A key exponent of democratic rule in Nepal, former Prime Minister B.P. Koirala, has been arrested again following his return home from the United States where he had been sent for medical care.
The arrest of Koirala runs counter to a recent trend in the Himalayan kingdom. More than 40 political prisoners have been released in recent weeks following pressure from the United States on human rights grounds and from the resumption of democracy in India to the south.
According to well-informed sources here, delicate negotiations are under way between the the former prime minister and King Birendra over possible movement toward some form of more democratic rule. Koirala still has a following in Nepal and his presence in the country - even in jail - is a factor that the king cannot ignore.
Koirala, 64, and King Birendra, 29, are trying to reach "some accommodation," according to well-informed sources here. Given Koirala's stubborn insistence on democratic processes, observers expect movement in that direction if there is to be any reconciliation at all between the two.
Koirala returned to Nepal last January following eight years in exile in India and was immediately imprisoned on a variety of charges, including inciting armed rebellion.He was abruptly called to the palace in June and told by the king that the royal physicians had found Koirala in urgent need of medical attention for narrowing arteries to the heart. A few hours later, he was on the plane to the United States - all at Nepali government expense.
His re-arrest came last month when he returned.
Observers speculated at the time Koirala left Nepal that the king wanted to avoid the prospect of an outburst by Koirala's followers should the former prime minister become seriously ill or die while in detention. In the background, however, was Koirala's long-time association with Indian leader Jayaprakash Narayan and others who had just overturned Indira Gandhi in the name of democratic rule.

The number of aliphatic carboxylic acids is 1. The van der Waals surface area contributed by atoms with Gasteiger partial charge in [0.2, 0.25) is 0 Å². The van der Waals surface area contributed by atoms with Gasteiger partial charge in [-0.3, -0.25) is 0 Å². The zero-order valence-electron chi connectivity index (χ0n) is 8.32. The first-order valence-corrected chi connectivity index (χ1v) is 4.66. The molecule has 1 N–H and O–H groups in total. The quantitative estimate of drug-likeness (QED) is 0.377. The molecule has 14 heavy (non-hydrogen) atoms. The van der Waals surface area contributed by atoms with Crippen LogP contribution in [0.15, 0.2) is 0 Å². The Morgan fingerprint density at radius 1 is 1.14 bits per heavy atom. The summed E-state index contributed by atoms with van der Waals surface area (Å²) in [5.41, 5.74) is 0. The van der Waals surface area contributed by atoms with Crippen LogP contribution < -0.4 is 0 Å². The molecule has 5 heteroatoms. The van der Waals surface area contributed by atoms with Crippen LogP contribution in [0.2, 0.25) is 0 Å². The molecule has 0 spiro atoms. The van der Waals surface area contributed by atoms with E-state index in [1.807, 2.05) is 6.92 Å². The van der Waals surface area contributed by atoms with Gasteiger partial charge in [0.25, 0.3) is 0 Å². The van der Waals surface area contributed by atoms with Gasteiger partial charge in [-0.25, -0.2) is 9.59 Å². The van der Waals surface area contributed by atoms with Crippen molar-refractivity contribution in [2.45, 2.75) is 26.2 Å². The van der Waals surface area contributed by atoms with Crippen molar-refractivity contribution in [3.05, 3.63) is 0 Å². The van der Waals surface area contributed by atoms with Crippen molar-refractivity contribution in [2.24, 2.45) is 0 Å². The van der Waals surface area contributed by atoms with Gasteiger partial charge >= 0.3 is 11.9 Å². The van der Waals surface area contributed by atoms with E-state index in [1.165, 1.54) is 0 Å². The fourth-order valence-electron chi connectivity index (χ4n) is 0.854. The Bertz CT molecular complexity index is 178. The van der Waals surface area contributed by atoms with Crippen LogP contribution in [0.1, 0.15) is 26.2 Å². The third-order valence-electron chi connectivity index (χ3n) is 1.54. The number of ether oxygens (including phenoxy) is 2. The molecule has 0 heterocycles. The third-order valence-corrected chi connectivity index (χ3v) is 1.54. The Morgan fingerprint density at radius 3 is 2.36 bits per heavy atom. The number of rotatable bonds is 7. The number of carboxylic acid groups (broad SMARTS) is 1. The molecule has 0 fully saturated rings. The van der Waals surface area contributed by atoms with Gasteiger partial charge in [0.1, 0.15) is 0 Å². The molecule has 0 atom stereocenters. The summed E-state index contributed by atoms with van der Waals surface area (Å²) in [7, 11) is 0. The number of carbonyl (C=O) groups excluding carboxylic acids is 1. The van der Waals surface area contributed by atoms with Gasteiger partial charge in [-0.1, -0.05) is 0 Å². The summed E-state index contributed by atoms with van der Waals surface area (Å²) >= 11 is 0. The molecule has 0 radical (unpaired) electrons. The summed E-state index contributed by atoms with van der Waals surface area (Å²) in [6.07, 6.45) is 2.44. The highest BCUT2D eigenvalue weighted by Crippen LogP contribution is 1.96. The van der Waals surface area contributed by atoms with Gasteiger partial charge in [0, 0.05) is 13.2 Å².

Nepal, situated between India and China, is highly snesitive to outside pressures, particularly from India, through which almost all Nepali imports and exports must travel.
While the India government reportedly has been "correct" in its comments on Koirala, the former prime minister stopped in India on his return and received the outspoken backing of several Indian leaders. He has been criticized vhemently in the Nepali press since his return for having "sold out" Nepali interests.
Meanwhile, the United States reportedly has been quietly making its views known about human rights and political prisoners and these steps are believed to have more than 40 political prisoners, many of them former colleagues of Koirala.
koirala was ousted as prime minister in 1960 by King Birendra's father, King Mahendra, after two years of experimenting with demoratic government. All political parties were banned at the time and remain banned. King Birendra, who succeeded his late father in 1972, rules with the aid of a handpicked Parliament selected under a village-based, or panchayat, system.